Clamping a Workpiece to the Angle Plate

   Workpieces clamped to the angle plate may be machined with surfaces parallel, perpendicular, or at an angle to a given surface. When using this method of holding a workpiece, precautions should be taken similar to those mentioned for clamping work directly to the table. Angle plates are either adjustable or nonadjustable and are generally held in alignment by keys or tongues that fit into the table T-slots.

Clamping Workpieces in Fixtures

   Fixtures are generally used in production work where a number of identical pieces are to be machined. The design of the fixture depends upon the shape of the piece and the operations to be performed. Fixtures are always constructed to secure maximum clamping surfaces and are built to use a minimum number of clamps or bolts in order to reduce the setup time required. Fixtures should always be provided with keys to assure positive alignment with the table T-slots.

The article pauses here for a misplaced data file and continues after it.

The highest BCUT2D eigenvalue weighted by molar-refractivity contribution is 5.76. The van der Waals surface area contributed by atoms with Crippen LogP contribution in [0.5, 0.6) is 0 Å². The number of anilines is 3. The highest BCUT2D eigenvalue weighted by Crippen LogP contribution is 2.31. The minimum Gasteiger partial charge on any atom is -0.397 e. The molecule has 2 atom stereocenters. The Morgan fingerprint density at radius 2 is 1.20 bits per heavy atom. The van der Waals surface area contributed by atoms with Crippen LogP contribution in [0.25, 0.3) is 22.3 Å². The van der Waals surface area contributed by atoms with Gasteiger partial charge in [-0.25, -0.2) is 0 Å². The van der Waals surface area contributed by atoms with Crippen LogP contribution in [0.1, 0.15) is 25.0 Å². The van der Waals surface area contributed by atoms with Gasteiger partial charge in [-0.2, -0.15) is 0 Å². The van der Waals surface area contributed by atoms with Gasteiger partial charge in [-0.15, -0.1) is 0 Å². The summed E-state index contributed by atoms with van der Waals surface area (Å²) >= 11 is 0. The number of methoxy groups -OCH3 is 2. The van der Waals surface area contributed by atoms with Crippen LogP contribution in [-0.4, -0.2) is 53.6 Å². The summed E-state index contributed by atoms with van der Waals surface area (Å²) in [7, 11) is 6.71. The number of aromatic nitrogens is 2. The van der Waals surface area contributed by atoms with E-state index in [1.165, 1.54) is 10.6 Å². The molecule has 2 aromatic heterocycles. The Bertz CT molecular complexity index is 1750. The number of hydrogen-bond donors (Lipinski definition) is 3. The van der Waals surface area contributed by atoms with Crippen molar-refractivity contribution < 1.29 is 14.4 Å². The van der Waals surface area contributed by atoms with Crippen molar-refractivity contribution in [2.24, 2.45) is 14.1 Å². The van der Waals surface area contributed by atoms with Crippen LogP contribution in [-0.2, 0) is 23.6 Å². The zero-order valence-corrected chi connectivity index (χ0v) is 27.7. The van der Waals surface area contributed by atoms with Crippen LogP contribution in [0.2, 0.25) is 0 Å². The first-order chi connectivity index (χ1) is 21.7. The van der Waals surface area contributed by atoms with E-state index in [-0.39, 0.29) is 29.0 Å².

Holding Workpieces Between Centers

   The indexing fixture is used to support workplaces which are centered on both ends. When the piece has been pre­viously reamed or bored, it may be pressed upon a mandrel and then mounted between the centers.

   Two types of mandrels may be used for mounting orkplaces between centers. The solid mandrel is satisfactory for many operations, while one having a shank tapered to fit into the index head spindle is preferred in certain cases.

   A jackscrew is used to prevent springing of long slender workplaces held between centers or workplaces that extend some distance from the chuck.

   Workpieces mounted between centers are fixed to the index head spindle by means of a lathe dog. The bent tail of the dog should be fastened between the setscrews provided in the driving center clamp in such a manner as to avoid backlash and prevent springing the mandrel. When milling certain types of workpieces, a milling machine dog is held in a flexible ball joint which eliminates shake or spring of the dog or the workpiece. The flexible ball joint allows the tail of the dog to move in a radius along the axis of the workpiece, making it particularly useful in the rapid milling of tapers.

Holding Workpieces in a Chuck